Life sciences lose in State of the Union

In his linkurl:State of the Union;http://www.whitehouse.gov/news/releases/2008/01/20080128-13.html address last night, President Bush asked Congress to double the funding of basic research in the physical sciences, but asked life scientists to keep their work "ethical," reiterating his stance on the need for legislation banning human cloning. To bolster his call to ban human cloning, the President cited recent research by Yamanaka and Thomson, who both reported last November that stem cell-lik

Andrea Gawrylewski
Jan 28, 2008
In his linkurl:State of the Union;http://www.whitehouse.gov/news/releases/2008/01/20080128-13.html address last night, President Bush asked Congress to double the funding of basic research in the physical sciences, but asked life scientists to keep their work "ethical," reiterating his stance on the need for legislation banning human cloning. To bolster his call to ban human cloning, the President cited recent research by Yamanaka and Thomson, who both reported last November that stem cell-like cells could be reprogrammed from adult skin cells (you can read about it linkurl:here).;http://www.the-scientist.com/blog/display/53873/ This work, he said, "has the potential to move us beyond the divisive debates of the past by extending the frontiers of medicine without the destruction of human life." The President continued by asking Congress to pass legislation that would ban the "buying, selling, patenting, or cloning of human life." But stem cell researchers hardly agree that work on embryonic cells is now obsolete. A statement from...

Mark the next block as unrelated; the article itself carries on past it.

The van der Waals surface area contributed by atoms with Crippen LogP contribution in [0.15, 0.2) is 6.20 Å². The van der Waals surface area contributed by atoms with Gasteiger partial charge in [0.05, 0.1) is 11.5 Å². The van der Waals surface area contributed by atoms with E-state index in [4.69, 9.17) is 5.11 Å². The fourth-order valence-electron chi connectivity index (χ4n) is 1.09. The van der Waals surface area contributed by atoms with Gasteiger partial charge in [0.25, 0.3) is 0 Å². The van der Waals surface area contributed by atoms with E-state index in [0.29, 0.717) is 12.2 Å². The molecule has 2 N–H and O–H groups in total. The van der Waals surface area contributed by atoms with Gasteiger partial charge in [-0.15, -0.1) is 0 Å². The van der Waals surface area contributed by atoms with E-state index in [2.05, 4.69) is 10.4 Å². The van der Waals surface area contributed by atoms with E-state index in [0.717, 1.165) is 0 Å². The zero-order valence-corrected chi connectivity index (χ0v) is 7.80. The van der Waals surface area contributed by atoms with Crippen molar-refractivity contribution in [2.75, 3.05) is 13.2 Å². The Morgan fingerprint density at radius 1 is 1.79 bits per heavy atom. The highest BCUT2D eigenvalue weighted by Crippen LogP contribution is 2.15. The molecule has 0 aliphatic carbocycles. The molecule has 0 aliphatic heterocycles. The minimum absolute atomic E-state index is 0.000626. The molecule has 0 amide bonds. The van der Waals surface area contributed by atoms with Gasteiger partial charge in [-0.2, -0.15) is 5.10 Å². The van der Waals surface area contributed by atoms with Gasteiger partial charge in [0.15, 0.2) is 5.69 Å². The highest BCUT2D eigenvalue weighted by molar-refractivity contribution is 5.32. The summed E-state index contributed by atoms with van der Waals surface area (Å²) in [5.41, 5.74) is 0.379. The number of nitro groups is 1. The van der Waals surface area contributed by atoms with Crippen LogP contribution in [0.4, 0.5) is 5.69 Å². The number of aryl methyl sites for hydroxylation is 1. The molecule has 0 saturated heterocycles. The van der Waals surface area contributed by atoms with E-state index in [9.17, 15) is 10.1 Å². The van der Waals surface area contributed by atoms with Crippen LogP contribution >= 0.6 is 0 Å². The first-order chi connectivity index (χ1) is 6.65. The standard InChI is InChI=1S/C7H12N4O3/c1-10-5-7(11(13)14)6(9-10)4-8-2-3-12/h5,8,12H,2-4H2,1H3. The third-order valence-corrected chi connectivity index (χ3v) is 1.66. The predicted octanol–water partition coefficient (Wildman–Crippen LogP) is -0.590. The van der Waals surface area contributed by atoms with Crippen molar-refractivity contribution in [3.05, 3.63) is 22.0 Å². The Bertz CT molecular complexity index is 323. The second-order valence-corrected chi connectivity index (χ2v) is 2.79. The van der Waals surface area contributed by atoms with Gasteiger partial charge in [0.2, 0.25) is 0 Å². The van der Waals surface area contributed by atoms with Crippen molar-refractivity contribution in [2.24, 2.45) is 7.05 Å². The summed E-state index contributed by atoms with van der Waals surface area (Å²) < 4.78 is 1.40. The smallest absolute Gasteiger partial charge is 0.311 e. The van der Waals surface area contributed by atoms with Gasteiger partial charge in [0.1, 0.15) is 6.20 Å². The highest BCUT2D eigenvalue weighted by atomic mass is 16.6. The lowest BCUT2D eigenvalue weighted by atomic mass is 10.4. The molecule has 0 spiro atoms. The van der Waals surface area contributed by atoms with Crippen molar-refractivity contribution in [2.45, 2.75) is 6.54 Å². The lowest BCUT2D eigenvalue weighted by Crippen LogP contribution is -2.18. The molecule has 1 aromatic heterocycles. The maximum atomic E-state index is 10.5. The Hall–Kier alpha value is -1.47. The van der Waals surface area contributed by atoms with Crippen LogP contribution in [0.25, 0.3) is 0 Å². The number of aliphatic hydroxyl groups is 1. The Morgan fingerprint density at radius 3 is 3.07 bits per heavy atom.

o double the funding of basic research in the physical sciences, but asked life scientists to keep their work "ethical," reiterating his stance on the need for legislation banning human cloning. To bolster his call to ban human cloning, the President cited recent research by Yamanaka and Thomson, who both reported last November that stem cell-like cells could be reprogrammed from adult skin cells (you can read about it linkurl:here).;http://www.the-scientist.com/blog/display/53873/ This work, he said, "has the potential to move us beyond the divisive debates of the past by extending the frontiers of medicine without the destruction of human life." The President continued by asking Congress to pass legislation that would ban the "buying, selling, patenting, or cloning of human life." But stem cell researchers hardly agree that work on embryonic cells is now obsolete. A statement from the California Institute of Regenerative Medicine (CIRM) said that Bush distorted the scientific facts of stem cell research, and that the scientific community still considers human embryonic stem cell research "the gold standard for research into pluripotent cells." Bush also stressed the need to "empower" scientists to conduct groundbreaking research and remain competitive internationally. But just as in his address linkurl:two years ago,;http://www.the-scientist.com/blog/display/23032/ he extended that support to the physical sciences, in a call to double funding in that arena, conspicuously leaving out the life sciences. The President urged medical researchers to rely on their "innovative spirit" to empower them to discover new treatments. Critics say that the America COMPETES act, which was supposed to double funding to the National Science Foundation and strengthen education in technology and engineering, didn't received the financial support it needed. Congress passed the act last year, but never passed funding for it (read more linkurl:here).;http://www.the-scientist.com/blog/display/53476/ The act never included a specific science education component, and the President's budget last year proposed cutting funding for K-12 education activities at the National Science Foundation, noted U.S. House Committee on Science and Technology Chairman Bart Gordon in a statement. "This year, the President's FY2009 budget needs to better reflect the priorities of the America COMPETES act, which he signed into law last year."

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